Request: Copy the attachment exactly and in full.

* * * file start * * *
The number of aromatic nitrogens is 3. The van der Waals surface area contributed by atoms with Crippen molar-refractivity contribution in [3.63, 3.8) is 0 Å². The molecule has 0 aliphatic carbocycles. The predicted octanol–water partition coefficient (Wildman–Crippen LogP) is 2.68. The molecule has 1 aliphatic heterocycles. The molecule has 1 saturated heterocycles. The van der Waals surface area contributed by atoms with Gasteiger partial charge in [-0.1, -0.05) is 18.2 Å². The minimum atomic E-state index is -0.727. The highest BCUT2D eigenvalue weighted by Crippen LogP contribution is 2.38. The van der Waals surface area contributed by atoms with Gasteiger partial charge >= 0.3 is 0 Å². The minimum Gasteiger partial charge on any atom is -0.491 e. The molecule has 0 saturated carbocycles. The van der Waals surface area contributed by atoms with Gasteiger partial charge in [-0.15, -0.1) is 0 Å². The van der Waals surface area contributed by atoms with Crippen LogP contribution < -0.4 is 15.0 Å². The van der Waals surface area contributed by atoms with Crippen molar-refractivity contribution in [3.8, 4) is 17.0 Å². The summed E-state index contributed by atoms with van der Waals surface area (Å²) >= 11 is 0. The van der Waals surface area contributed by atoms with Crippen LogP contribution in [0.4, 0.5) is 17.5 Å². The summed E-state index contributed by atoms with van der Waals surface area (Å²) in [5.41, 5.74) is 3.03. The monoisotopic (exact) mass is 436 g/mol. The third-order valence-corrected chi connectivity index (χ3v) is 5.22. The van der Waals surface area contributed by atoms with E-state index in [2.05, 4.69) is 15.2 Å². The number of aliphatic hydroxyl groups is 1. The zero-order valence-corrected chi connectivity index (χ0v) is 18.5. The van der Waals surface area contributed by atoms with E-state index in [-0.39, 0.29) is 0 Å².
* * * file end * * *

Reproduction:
The number of aromatic nitrogens is 3. The van der Waals surface area contributed by atoms with Crippen molar-refractivity contribution in [3.63, 3.8) is 0 Å². The molecule has 0 aliphatic carbocycles. The predicted octanol–water partition coefficient (Wildman–Crippen LogP) is 2.68. The molecule has 1 aliphatic heterocycles. The molecule has 1 saturated heterocycles. The van der Waals surface area contributed by atoms with Gasteiger partial charge in [-0.1, -0.05) is 18.2 Å². The minimum atomic E-state index is -0.727. The highest BCUT2D eigenvalue weighted by Crippen LogP contribution is 2.38. The van der Waals surface area contributed by atoms with Gasteiger partial charge >= 0.3 is 0 Å². The minimum Gasteiger partial charge on any atom is -0.491 e. The molecule has 0 saturated carbocycles. The van der Waals surface area contributed by atoms with Gasteiger partial charge in [-0.15, -0.1) is 0 Å². The van der Waals surface area contributed by atoms with Crippen LogP contribution < -0.4 is 15.0 Å². The van der Waals surface area contributed by atoms with Crippen molar-refractivity contribution in [3.8, 4) is 17.0 Å². The summed E-state index contributed by atoms with van der Waals surface area (Å²) >= 11 is 0. The van der Waals surface area contributed by atoms with Crippen LogP contribution in [0.4, 0.5) is 17.5 Å². The summed E-state index contributed by atoms with van der Waals surface area (Å²) in [5.41, 5.74) is 3.03. The monoisotopic (exact) mass is 436 g/mol. The third-order valence-corrected chi connectivity index (χ3v) is 5.22. The van der Waals surface area contributed by atoms with E-state index in [2.05, 4.69) is 15.2 Å². The number of aliphatic hydroxyl groups is 1. The zero-order valence-corrected chi connectivity index (χ0v) is 18.5. The van der Waals surface area contributed by atoms with E-state index in [-0.39, 0.29) is 0 Å².